I had my Televue Genesis sdf mounted atop this telescope. I use a SBIG ST-2000XM mono camera with the CFW10 filter wheel, the AO-8 along with the Orion Deluxe OAG unit with the Meade DSI Pro as my guiding setup. Later I ended up purchasing the hih qualit MOAG. Wonderful off axis guiding equipment.  I took many of the photos on the Deep Sky photos page here on my website. I had thought that this would have been my setup for a long time to come.

Not so.....

In mid June of 2010, an opportunity to own the Meade 16" LX200GPS at the same value as this setup made me make a tough decision.  I REALLY didn't want to sell this...

My son Scott told me to make the move. It was a chance to own very large aperture!  I did it!  I sold the beloved Titan mount and the Meade 7 inch telescope and purchased the LX200GPS from my good friend Scott H.

Well when I got the Meade, was I in for a surprise.

 

This thing is a real beast! The forks are massive. This mount is well made and supports this telescope very well. Both the R.A. and declination worm gears are 11 inches in diameter with 360 teeth. Talk about smooth and accurate tracking. This telescope is the best I ever had! I am looking forward to doing a lot of imaging with this rig.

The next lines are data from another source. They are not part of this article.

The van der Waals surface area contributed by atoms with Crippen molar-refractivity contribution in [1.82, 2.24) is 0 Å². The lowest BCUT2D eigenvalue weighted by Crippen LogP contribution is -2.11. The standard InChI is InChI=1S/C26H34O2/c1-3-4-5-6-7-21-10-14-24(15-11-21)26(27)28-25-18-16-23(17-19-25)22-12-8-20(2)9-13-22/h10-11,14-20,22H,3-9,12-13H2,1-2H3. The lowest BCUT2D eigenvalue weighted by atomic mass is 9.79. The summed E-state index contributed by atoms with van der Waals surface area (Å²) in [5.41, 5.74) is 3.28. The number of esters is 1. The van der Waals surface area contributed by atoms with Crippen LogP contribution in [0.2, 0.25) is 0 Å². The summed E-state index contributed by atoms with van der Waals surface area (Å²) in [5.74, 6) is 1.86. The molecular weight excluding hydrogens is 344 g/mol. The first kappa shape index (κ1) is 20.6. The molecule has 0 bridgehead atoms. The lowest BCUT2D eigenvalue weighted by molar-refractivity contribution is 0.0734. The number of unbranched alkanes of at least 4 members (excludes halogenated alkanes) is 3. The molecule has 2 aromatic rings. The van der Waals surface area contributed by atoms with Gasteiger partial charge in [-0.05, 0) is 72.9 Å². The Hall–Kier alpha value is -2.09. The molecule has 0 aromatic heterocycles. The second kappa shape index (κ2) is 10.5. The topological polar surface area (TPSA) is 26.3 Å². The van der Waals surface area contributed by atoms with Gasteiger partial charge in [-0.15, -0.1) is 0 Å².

As for visual use, stunning is all I can say about this beast! M13 really comes alive with thousands of stars through a Televue Nagler eyepiece!

Of course it goes without saying something about the wedge that my good friend Don made for this beast. It had to be able to hold up the whole assembly's polar axis at a 41 North angle! This whole thing is made from 1/2 to 1 inch carbon steel. The LX200 sits on this without a flinch.

Notice the adjustments made to adjust azimuth as well as altitude of the whole assembly. All of the hardware on this wedge is stainless steel.